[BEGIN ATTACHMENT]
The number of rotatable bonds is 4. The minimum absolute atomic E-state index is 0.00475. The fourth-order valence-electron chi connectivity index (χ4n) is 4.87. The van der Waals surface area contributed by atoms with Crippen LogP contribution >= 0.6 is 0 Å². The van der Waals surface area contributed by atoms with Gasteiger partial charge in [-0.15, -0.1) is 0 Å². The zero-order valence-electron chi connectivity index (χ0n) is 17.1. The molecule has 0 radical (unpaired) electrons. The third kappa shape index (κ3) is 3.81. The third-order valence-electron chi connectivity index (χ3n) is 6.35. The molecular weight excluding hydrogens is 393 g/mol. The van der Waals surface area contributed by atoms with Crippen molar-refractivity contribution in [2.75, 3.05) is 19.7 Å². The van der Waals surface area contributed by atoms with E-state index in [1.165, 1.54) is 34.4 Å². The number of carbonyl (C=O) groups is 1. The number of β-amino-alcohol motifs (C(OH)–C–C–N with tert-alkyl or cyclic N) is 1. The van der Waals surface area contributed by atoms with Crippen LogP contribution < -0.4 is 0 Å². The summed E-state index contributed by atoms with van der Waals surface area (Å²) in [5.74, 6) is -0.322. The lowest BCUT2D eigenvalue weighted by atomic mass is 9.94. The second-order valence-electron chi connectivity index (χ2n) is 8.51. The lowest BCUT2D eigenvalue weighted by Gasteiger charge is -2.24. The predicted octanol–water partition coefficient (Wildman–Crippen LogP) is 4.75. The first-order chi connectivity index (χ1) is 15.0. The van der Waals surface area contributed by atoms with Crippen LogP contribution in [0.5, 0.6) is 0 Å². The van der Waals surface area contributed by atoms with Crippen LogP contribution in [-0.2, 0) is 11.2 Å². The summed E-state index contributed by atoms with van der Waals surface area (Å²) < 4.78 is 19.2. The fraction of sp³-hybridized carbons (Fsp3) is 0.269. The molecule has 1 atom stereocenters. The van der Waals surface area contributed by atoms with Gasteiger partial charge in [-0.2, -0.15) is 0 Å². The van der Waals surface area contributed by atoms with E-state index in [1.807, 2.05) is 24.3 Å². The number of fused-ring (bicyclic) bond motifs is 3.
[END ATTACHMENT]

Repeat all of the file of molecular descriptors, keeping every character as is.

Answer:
The number of rotatable bonds is 4. The minimum absolute atomic E-state index is 0.00475. The fourth-order valence-electron chi connectivity index (χ4n) is 4.87. The van der Waals surface area contributed by atoms with Crippen LogP contribution >= 0.6 is 0 Å². The van der Waals surface area contributed by atoms with Gasteiger partial charge in [-0.15, -0.1) is 0 Å². The zero-order valence-electron chi connectivity index (χ0n) is 17.1. The molecule has 0 radical (unpaired) electrons. The third kappa shape index (κ3) is 3.81. The third-order valence-electron chi connectivity index (χ3n) is 6.35. The molecular weight excluding hydrogens is 393 g/mol. The van der Waals surface area contributed by atoms with Crippen molar-refractivity contribution in [2.75, 3.05) is 19.7 Å². The van der Waals surface area contributed by atoms with E-state index in [1.165, 1.54) is 34.4 Å². The number of carbonyl (C=O) groups is 1. The number of β-amino-alcohol motifs (C(OH)–C–C–N with tert-alkyl or cyclic N) is 1. The van der Waals surface area contributed by atoms with Crippen LogP contribution < -0.4 is 0 Å². The summed E-state index contributed by atoms with van der Waals surface area (Å²) in [5.74, 6) is -0.322. The lowest BCUT2D eigenvalue weighted by atomic mass is 9.94. The second-order valence-electron chi connectivity index (χ2n) is 8.51. The lowest BCUT2D eigenvalue weighted by Gasteiger charge is -2.24. The predicted octanol–water partition coefficient (Wildman–Crippen LogP) is 4.75. The first-order chi connectivity index (χ1) is 15.0. The van der Waals surface area contributed by atoms with Crippen LogP contribution in [0.5, 0.6) is 0 Å². The van der Waals surface area contributed by atoms with Crippen LogP contribution in [-0.2, 0) is 11.2 Å². The summed E-state index contributed by atoms with van der Waals surface area (Å²) < 4.78 is 19.2. The fraction of sp³-hybridized carbons (Fsp3) is 0.269. The molecule has 1 atom stereocenters. The van der Waals surface area contributed by atoms with Gasteiger partial charge in [-0.2, -0.15) is 0 Å². The van der Waals surface area contributed by atoms with E-state index in [1.807, 2.05) is 24.3 Å². The number of fused-ring (bicyclic) bond motifs is 3.